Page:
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Old 11-17-2007, 08:54 PM   This thread is in the EcoModder Project Library | #1 (permalink)
SVOboy
Dartmouth 2010
 
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Join Date: Nov 2007
Location: Hanover, NH
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Vegan Powa! - '91 Honda CRX DX
Team Honda
90 day: 66.52 mpg (US)
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DIY - Front Grill Block - 1991 Honda CRX

The front grill block is on of the quickest, easiest, and cheapest ways to cut down on aerodynamic drag in your vehicle. While it doesn't amount to much, it does make a difference, especially considering that a large amount of aerodynamic drag is caused by this opening. It's best to leave it only partially blocked so that the radiator recieves some airflow, however, a large block is okay because radiators are typically larger than they need to be, and fuel economy drivers tend not to abuse their engines too heavily.

Many new cars, including certain Mercedes and Hondas use electronically controlled radiator shields that open/close depends on engine cooling requirements. Take a look at this Civic for an idea what this looks like:



Purpose: To prevent air from entering the grill to reduce drag as it moves through the radiator and engine bay.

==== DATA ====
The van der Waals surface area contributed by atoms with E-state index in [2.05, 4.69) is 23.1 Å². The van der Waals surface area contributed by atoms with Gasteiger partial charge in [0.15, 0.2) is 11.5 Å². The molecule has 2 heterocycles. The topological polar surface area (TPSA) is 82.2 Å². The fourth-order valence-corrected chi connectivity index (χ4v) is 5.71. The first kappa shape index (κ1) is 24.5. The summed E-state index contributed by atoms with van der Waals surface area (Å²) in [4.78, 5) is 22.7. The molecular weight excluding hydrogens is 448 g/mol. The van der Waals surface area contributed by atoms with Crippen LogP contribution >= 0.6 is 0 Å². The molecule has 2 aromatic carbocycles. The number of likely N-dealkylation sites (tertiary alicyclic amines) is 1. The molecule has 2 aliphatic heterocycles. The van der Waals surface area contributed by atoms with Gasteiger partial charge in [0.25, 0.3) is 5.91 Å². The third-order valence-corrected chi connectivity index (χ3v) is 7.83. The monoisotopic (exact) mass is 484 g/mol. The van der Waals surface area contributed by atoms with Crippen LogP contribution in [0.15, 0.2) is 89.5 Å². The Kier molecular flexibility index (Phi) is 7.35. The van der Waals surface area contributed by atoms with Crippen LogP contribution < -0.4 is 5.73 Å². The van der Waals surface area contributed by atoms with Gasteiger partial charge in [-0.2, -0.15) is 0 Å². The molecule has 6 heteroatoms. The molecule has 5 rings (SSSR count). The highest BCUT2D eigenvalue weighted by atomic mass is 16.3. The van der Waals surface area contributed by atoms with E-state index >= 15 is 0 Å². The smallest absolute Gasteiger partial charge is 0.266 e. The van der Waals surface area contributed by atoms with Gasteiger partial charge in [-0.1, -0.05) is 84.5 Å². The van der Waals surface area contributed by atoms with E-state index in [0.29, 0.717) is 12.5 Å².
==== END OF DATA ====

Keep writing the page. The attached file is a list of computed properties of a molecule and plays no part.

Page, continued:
Time: 1-3 hours depending on complexity of project

Tools:
- Hobby Knife
- Hot Glue Gun


Supplies:
- Coroplast
- Spray Paint
- Foam (for modeling)

I chose to repaint the trim on my bumper as well as do the grill block at the same time, so first I removed the bumper. If you leave it on you can get it done much more quickly, but that's up to you. Just follow my mounting instructions with the bumper on the car.
Click here to see how to remove your bumper (as shown in the wire tuck page).
This is my bumper removed, you can see the grill opening as well as the two pockets on the side. The side pockets are not supposed to cause much drag but I covered them anyway just to smooth thing out as much as possible:

Here's another shot to get an idea of the bumper's geography:

I used this style of insulation foam to make templates because it is easy to work with:

One of the templates sitting in a side pocket:

I then transfered the template to the coroplast, cut some support to place down the side of the pocket to mount the coroplast to, and cut off part of the coroplast towards the center of the bumper so it would mount flush to the bumper where it tapers together:

The center pieces are just glued to the ribbing on the grill and then glued around the edges from behind:

I taped up all the painted portions of the bumper so I could respray the trim and the coroplast black:

Two shots of the finished product remounted:

I think it turned out pretty darn good,

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